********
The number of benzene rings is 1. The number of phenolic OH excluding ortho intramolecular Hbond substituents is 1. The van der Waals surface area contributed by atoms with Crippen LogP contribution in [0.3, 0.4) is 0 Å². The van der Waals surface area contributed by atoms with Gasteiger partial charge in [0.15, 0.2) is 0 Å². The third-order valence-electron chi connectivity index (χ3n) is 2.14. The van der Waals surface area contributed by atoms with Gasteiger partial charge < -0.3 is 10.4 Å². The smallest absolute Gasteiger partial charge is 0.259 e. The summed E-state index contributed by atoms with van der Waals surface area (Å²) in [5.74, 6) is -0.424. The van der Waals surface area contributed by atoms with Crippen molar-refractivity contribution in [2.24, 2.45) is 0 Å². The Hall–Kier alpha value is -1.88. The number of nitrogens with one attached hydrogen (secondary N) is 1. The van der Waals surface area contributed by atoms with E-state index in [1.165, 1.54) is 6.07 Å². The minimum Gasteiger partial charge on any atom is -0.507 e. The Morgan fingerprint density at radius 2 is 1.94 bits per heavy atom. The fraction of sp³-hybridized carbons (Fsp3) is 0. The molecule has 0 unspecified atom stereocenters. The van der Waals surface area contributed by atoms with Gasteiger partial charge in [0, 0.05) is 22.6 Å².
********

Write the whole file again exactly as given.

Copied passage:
The number of benzene rings is 1. The number of phenolic OH excluding ortho intramolecular Hbond substituents is 1. The van der Waals surface area contributed by atoms with Crippen LogP contribution in [0.3, 0.4) is 0 Å². The van der Waals surface area contributed by atoms with Gasteiger partial charge in [0.15, 0.2) is 0 Å². The third-order valence-electron chi connectivity index (χ3n) is 2.14. The van der Waals surface area contributed by atoms with Gasteiger partial charge < -0.3 is 10.4 Å². The smallest absolute Gasteiger partial charge is 0.259 e. The summed E-state index contributed by atoms with van der Waals surface area (Å²) in [5.74, 6) is -0.424. The van der Waals surface area contributed by atoms with Crippen molar-refractivity contribution in [2.24, 2.45) is 0 Å². The Hall–Kier alpha value is -1.88. The number of nitrogens with one attached hydrogen (secondary N) is 1. The van der Waals surface area contributed by atoms with E-state index in [1.165, 1.54) is 6.07 Å². The minimum Gasteiger partial charge on any atom is -0.507 e. The Morgan fingerprint density at radius 2 is 1.94 bits per heavy atom. The fraction of sp³-hybridized carbons (Fsp3) is 0. The molecule has 0 unspecified atom stereocenters. The van der Waals surface area contributed by atoms with Gasteiger partial charge in [0, 0.05) is 22.6 Å².